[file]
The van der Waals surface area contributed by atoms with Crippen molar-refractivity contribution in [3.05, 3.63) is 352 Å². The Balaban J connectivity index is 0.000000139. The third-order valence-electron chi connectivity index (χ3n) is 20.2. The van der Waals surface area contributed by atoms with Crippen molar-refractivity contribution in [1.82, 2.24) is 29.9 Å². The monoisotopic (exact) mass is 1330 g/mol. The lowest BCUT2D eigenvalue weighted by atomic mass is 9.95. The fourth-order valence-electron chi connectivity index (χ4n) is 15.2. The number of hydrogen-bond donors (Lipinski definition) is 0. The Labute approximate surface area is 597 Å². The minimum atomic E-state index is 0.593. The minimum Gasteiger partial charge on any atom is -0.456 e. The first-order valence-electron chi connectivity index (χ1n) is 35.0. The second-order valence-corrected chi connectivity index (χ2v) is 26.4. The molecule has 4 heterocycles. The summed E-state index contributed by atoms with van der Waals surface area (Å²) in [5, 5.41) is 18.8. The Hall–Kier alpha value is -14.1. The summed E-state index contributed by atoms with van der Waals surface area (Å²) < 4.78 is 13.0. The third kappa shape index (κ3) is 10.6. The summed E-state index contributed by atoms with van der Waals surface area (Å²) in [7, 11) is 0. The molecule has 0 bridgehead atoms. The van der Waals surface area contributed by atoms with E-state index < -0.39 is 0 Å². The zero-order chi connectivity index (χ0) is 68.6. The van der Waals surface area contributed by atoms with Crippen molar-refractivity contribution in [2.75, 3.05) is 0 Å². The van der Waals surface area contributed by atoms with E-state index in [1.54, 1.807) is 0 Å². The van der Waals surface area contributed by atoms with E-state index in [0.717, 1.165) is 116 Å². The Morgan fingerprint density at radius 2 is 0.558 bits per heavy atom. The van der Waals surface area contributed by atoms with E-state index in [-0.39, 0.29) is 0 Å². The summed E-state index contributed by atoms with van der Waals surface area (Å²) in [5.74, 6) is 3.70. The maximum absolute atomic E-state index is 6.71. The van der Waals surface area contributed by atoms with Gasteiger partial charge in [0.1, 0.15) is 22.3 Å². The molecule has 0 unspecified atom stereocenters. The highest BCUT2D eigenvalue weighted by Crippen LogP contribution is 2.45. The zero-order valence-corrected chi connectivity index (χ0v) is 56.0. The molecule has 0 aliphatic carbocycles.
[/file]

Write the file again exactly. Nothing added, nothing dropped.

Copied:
The van der Waals surface area contributed by atoms with Crippen molar-refractivity contribution in [3.05, 3.63) is 352 Å². The Balaban J connectivity index is 0.000000139. The third-order valence-electron chi connectivity index (χ3n) is 20.2. The van der Waals surface area contributed by atoms with Crippen molar-refractivity contribution in [1.82, 2.24) is 29.9 Å². The monoisotopic (exact) mass is 1330 g/mol. The lowest BCUT2D eigenvalue weighted by atomic mass is 9.95. The fourth-order valence-electron chi connectivity index (χ4n) is 15.2. The number of hydrogen-bond donors (Lipinski definition) is 0. The Labute approximate surface area is 597 Å². The minimum atomic E-state index is 0.593. The minimum Gasteiger partial charge on any atom is -0.456 e. The first-order valence-electron chi connectivity index (χ1n) is 35.0. The second-order valence-corrected chi connectivity index (χ2v) is 26.4. The molecule has 4 heterocycles. The summed E-state index contributed by atoms with van der Waals surface area (Å²) in [5, 5.41) is 18.8. The Hall–Kier alpha value is -14.1. The summed E-state index contributed by atoms with van der Waals surface area (Å²) < 4.78 is 13.0. The third kappa shape index (κ3) is 10.6. The summed E-state index contributed by atoms with van der Waals surface area (Å²) in [7, 11) is 0. The molecule has 0 bridgehead atoms. The van der Waals surface area contributed by atoms with E-state index < -0.39 is 0 Å². The zero-order chi connectivity index (χ0) is 68.6. The van der Waals surface area contributed by atoms with Crippen molar-refractivity contribution in [2.75, 3.05) is 0 Å². The van der Waals surface area contributed by atoms with E-state index in [1.54, 1.807) is 0 Å². The van der Waals surface area contributed by atoms with E-state index in [0.717, 1.165) is 116 Å². The Morgan fingerprint density at radius 2 is 0.558 bits per heavy atom. The van der Waals surface area contributed by atoms with E-state index in [-0.39, 0.29) is 0 Å². The summed E-state index contributed by atoms with van der Waals surface area (Å²) in [5.74, 6) is 3.70. The maximum absolute atomic E-state index is 6.71. The van der Waals surface area contributed by atoms with Gasteiger partial charge in [0.1, 0.15) is 22.3 Å². The molecule has 0 unspecified atom stereocenters. The highest BCUT2D eigenvalue weighted by Crippen LogP contribution is 2.45. The zero-order valence-corrected chi connectivity index (χ0v) is 56.0. The molecule has 0 aliphatic carbocycles.